This mentally ill man was able to legally buy a semi-automatic weapon and, having trained with a white supremacist group, made a deliberate plan to commit multiple murders. We are praying for the bereaved families, even as we agree with the surviving classmates that “thoughts and prayers are not enough — we need action”.

Farewell, Ambassador Niu Qingbao

Chinese new year gives us second wind on our traditional new year, one for which we are grateful after the trials of the past six weeks. In a ceremony of positivity and affirmation, Ambassador Niu Qingbao spoke of the strong bonds of our people to China.

We will miss Ambassador Niu and family as we appreciated their warmth and support. The ambassador's daughter has been attending Campion College where she shines in advanced mathematics.

Jamaica can learn much from the discipline and productivity of this world power that has the fastest-growing economy of all developed countries. An embassy press release states: “In 2017, China's GDP [gross domestic product] grew by 6.9 per cent to 82.7 trillion yuan or 12-plus trillion US dollars. It recorded the first acceleration since 2011... China's economy performed better than projections, maintained a sound and stable momentum, and has been developing in a more coordinated and sustainable way.”

Ambassador Niu noted, “2017 was... the 45th anniversary of China-Jamaica diplomatic relations. Over the past 45 years, and 2017 in particular, China-Jamaica friendly relationship greatly expanded and benefited both countries and peoples.”

Referring to his country's 19th National Congress last year, he noted, “General Secretary Xi Jinping declared to the world that China will stay committed to peaceful development and to a win-win strategy of opening up... The Chinese people are ready to join hands with the people of Jamaica in pursuing our shared dreams of world peace, prosperity and happiness of the people.”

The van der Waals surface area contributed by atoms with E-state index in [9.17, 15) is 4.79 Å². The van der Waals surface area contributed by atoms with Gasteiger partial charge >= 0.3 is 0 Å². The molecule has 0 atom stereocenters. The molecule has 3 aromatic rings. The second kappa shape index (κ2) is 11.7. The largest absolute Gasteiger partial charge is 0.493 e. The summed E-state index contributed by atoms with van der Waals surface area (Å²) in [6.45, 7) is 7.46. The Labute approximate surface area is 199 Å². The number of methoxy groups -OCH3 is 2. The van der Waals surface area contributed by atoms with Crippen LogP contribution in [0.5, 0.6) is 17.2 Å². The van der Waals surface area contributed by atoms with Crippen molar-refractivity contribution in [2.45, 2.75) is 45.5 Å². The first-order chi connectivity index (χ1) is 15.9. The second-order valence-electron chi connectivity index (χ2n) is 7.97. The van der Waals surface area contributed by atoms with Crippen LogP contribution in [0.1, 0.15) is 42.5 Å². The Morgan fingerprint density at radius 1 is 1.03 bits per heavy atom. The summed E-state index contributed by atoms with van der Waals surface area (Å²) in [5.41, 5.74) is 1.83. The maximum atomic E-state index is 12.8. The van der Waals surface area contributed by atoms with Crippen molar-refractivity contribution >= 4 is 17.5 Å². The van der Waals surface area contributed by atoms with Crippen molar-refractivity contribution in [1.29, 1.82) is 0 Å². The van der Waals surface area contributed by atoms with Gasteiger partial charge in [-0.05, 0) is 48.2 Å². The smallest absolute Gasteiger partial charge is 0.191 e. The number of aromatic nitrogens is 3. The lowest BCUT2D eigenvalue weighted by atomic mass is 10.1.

120 years of extraordinary dedication

We gathered at the St Paul of the Cross Cathedral in Mandeville on Saturday to celebrate two anniversaries: the 70th anniversary of Sister Mary Benedict Chung CD and the 50th anniversary of Sister Miriam Krusling as Sisters of Mercy. This adds up to 120 years of serving the less fortunate in the less glamorous locations of Jamaica, day after day, rain or shine.

Joining the convent at Alpha at 16 years old, Sister Benedict has had a distinguished career as an educator, as the founder and still the CEO of the Laws Street Trade Training Centre, where she lives, and as former chairman and now director emeritus of Food for the Poor. Sister Benedict is credited with initiating a truce between warring gangs in central Kingston and has been lauded for selfless dedication to the poor.

Sister Miriam, a registered nurse who hails from Cincinnati, Ohio, came to Jamaica 23 years ago to serve at St John Bosco Home in Hatfield, Manchester. Not only has she been nurse and second mother to hundreds of boys over the years, but she also serves in several clinics in Clarendon, Manchester and St Elizabeth.

Both women are still hard-working and energetic. One of the finest tributes at the event was given by 99-year-old Sister Mary Paschal. Who has time to age when there is so much to be done? Bless their beautiful hearts!

lowriechin@aim.com

www.lowrie-chin.blogspot.com